Session Title: Genomics   Session Type: Poster

Session Location: Exhibit Hall   Session Time: Wed 4:30PM-6:30PM, Thu 4:30PM-6:30PM, Fri 1:30PM-3:30PM

Abstract Information

Poster Board Number: 1273/F   Presentation Time: Fri, Oct. 28, 2005, 1:30PM-3:30PM

Keywords: KW013 - characterization of disorders, KW057 - genomic methodologies, KW079 - methodology, KW086 - mutation detection, KW009 - cancer cytogenetics

Abstract Content

Genomic Copy Number Detection with Microsphere-Based Suspension Hybridization. H.L. Newkirk1, 2, M. Miralles1, 2, P.K. Rogan1, 2, J.H. Knoll1, 2. 1) Children’s Mercy Hospitals and Clinics School of Medicine Children’s Mercy Hospitals and Clinics; 2) School of Medicine University of Missouri-Kansas City.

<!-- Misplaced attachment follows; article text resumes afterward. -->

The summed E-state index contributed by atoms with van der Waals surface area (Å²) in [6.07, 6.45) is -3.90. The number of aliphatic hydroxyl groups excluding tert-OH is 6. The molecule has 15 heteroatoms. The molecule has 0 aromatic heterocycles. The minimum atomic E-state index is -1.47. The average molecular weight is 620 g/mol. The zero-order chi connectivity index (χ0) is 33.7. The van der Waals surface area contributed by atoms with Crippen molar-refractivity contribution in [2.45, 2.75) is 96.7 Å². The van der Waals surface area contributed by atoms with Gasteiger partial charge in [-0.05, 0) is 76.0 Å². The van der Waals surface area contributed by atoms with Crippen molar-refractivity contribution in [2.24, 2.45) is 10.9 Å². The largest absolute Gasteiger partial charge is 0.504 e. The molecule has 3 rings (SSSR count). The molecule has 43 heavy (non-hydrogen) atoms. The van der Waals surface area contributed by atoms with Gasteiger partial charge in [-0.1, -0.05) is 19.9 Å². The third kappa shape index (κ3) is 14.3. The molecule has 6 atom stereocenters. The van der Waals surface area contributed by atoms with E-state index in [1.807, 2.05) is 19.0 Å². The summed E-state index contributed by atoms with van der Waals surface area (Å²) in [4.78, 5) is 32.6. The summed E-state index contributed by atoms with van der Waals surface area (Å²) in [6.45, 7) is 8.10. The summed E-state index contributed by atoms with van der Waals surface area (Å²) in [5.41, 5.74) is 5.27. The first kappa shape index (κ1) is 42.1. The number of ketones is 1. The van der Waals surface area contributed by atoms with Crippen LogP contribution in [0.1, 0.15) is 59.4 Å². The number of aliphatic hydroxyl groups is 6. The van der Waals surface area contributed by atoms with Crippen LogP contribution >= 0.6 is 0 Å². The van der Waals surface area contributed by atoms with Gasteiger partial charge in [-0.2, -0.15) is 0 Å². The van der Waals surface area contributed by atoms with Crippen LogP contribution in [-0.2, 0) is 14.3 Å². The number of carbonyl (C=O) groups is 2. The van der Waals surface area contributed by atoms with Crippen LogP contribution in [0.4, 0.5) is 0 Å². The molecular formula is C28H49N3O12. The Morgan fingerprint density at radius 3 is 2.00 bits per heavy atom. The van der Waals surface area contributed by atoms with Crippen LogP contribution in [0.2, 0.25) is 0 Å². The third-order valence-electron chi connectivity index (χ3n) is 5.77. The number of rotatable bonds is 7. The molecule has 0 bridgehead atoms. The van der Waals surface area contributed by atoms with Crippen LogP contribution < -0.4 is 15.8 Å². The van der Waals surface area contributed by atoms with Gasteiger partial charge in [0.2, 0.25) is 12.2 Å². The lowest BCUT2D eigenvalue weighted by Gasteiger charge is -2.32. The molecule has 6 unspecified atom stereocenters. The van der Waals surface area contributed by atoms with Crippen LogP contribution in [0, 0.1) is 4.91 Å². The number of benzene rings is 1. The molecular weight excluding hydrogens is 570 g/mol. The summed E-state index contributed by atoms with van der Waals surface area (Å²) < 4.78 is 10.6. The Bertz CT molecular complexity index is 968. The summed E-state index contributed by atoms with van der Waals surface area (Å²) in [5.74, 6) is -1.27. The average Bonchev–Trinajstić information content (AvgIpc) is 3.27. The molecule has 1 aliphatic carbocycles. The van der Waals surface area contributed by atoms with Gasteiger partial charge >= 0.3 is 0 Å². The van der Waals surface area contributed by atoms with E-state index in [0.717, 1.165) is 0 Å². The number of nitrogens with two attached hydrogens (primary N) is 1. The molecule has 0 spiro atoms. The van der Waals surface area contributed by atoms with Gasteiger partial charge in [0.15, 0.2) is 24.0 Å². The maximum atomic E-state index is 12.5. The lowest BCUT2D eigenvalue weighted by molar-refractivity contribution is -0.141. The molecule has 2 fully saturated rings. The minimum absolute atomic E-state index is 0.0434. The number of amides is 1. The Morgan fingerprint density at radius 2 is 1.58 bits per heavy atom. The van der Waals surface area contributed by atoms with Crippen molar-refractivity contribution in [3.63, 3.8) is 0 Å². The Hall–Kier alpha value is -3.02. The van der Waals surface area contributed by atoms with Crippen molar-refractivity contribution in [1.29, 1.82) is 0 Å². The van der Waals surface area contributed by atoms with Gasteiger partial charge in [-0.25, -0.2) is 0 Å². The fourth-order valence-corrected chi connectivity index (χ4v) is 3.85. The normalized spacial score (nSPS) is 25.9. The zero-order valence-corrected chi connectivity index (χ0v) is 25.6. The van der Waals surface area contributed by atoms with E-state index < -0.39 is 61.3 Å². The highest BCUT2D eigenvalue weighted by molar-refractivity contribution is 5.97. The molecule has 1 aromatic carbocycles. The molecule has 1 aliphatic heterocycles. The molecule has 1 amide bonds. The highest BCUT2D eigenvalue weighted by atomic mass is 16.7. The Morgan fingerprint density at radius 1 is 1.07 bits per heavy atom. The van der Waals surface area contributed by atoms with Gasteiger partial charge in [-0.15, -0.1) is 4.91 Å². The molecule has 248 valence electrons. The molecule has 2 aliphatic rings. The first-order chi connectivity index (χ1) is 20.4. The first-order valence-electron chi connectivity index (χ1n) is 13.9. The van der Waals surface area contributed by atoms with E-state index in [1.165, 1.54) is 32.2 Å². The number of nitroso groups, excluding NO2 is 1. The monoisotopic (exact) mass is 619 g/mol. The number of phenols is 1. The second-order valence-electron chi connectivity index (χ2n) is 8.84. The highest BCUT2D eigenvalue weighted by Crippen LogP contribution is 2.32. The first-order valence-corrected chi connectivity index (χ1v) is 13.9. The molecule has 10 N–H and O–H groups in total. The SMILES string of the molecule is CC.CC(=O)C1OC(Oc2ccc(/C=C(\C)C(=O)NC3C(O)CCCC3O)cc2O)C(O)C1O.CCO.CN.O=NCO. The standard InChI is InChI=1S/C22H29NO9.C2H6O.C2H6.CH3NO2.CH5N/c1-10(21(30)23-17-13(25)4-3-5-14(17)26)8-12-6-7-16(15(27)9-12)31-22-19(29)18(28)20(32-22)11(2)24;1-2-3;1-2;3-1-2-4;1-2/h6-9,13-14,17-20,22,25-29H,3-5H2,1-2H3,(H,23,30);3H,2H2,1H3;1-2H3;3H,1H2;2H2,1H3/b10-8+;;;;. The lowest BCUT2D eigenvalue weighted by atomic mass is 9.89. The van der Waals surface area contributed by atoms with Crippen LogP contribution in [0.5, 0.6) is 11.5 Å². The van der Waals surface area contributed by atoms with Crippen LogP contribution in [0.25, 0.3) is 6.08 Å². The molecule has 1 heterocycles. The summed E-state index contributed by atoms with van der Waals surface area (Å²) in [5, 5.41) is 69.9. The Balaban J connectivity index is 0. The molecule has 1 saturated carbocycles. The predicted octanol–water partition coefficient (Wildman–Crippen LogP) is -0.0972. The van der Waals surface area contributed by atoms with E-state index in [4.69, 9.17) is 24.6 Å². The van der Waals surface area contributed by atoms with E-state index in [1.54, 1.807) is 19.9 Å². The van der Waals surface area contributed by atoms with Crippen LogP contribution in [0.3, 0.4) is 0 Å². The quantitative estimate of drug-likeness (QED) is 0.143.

A microsphere-based suspension hybridization assay has been developed for high throughput detection of changes in genomic copy number. This assay allows for the direct analysis of whole genomic DNA extracted from residual fixed cell pellets and nick translated with biotin-dUTP. Single copy (sc) probes ranging in length from 60 to 2300 bp (100 bp average; Rogan et al Genome Res 11:1086, 2001) from ABL1 (chromosome 9q34), TEKT3 (17p12) and HOXB1 (7p15) were conjugated to spectrally-distinct polystyrene microspheres (Molecular Probes). Reactions were hybridized and detected using streptavidin-phycoerythrin conjugate and analyzed by flow cytometry. Using multiplex hybridization assays, 5’ ABL1 deletions in patients with chronic myelogenous leukemia were confirmed by comparison of mean fluorescence intensities of chromosome 9q34 probes with the HOXB1 control (2 copies per diploid genome). The intensities of the chromosome 9 probes were significantly reduced in 5 deletion patients relative to the control probe. Similar experiments were performed with three trisomic 9 cell lines and in four duplication positive patients with Charcot-Marie-Tooth Type 1a disease (CMT1a). Using HOXB1 as an internal control, the assay distinguished 3 vs 2 alleles of chromosome 9 and 17 probes in the abnormal cell lines, where the mean fluorescence intensity of the chromosome 9 and 17 probes was about one third higher than for the control probe. Reproducibility studies for all patient samples yielded mean fluorescence intensity ratios that consistently distinguished copy number differences between the control probe and ABL1 or CMT1a probes. Unlike oligonucleotide bead hybridization assays, prior amplification of locus-specific target DNA was not required because the increased length and single copy composition of the hybridization probes increase the specificity required for direct detection of homologous genomic target sequences.